House Finch

House Finch

male House Finch

Haemorhous mexicanus

The House Finch is truly an intown resident and is perhaps one of the most frequent customers of our bird feeders.  They reside permanently here. [1]

Here’s an interesting story about House Finches from Cornell’s site:  “The House Finch was originally a bird of the western United States and Mexico. In 1940 a small number of finches were turned loose on Long Island, New York, after failed attempts to sell them as cage birds (“Hollywood finches”). They quickly started breeding and spread across almost all of the eastern United States and southern Canada within the next 50 years.” [7]

House Finch

female House Finch

Cornell goes on to say that the estimates for house finch numbers in the U.S. are somewhere between 250 million and 1.4 billion. [7]  You might find this set of range maps showing their increase in numbers over time interesting. [6]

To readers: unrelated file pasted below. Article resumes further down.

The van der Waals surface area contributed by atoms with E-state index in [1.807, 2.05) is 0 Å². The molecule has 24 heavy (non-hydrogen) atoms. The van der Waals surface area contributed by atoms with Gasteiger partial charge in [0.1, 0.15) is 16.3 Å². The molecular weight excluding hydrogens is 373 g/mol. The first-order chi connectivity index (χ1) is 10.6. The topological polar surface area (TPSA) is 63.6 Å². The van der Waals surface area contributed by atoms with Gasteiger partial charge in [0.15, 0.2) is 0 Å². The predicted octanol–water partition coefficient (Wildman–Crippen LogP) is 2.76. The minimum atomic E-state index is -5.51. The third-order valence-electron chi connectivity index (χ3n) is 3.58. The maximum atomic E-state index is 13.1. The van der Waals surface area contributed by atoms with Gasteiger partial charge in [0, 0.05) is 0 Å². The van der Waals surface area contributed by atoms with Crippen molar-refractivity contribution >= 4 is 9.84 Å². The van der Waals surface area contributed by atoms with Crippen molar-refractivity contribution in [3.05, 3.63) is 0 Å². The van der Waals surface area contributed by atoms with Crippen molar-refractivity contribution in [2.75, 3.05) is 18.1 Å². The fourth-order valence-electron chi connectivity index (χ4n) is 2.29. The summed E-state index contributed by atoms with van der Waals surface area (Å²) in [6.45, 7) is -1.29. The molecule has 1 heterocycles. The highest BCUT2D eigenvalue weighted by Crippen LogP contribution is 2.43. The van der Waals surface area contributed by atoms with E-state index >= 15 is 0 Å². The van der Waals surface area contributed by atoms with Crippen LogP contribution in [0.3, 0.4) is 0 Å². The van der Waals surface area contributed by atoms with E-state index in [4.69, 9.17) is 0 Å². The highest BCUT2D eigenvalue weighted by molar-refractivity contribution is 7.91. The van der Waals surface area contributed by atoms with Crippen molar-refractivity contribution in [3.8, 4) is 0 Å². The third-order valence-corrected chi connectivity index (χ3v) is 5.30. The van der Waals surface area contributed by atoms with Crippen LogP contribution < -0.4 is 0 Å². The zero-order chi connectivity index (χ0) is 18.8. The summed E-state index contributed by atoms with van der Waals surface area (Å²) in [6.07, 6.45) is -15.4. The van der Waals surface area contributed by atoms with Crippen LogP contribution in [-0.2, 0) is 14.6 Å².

The male and female of the species look slightly different with the male having more red in his coloration.   In most cases, adult males’ heads, necks and shoulders are reddish.  This color sometimes extends to the belly and down the back, between the wings. Male coloration varies in intensity with the seasons and is derived from the berries and fruits in its diet. [1]

When most birds are feeding their young, they supply lots of protein in the form of insects, worms and the like.  House Finches are an exception however and feed their almost exclusively plant food. [7]

References and Additional Information

[1]  Wikipedia: House Finch
[2]  The Sibley Guide to Birds, second edition – David Allen Sibley
[3]  Cornell – All About Birds: House Finch
[4]  Cornell – All About Birds: House Finch – sound
[5]  The Breeding Bird Atlas of Georgia – UGA Press: Schneider, Beaton, Keyes and Klaus, Eds.
[6]  Wikipedia: House Finch – Range and Habitat
[7]  Cornell – All About Birds: House Finch – Life History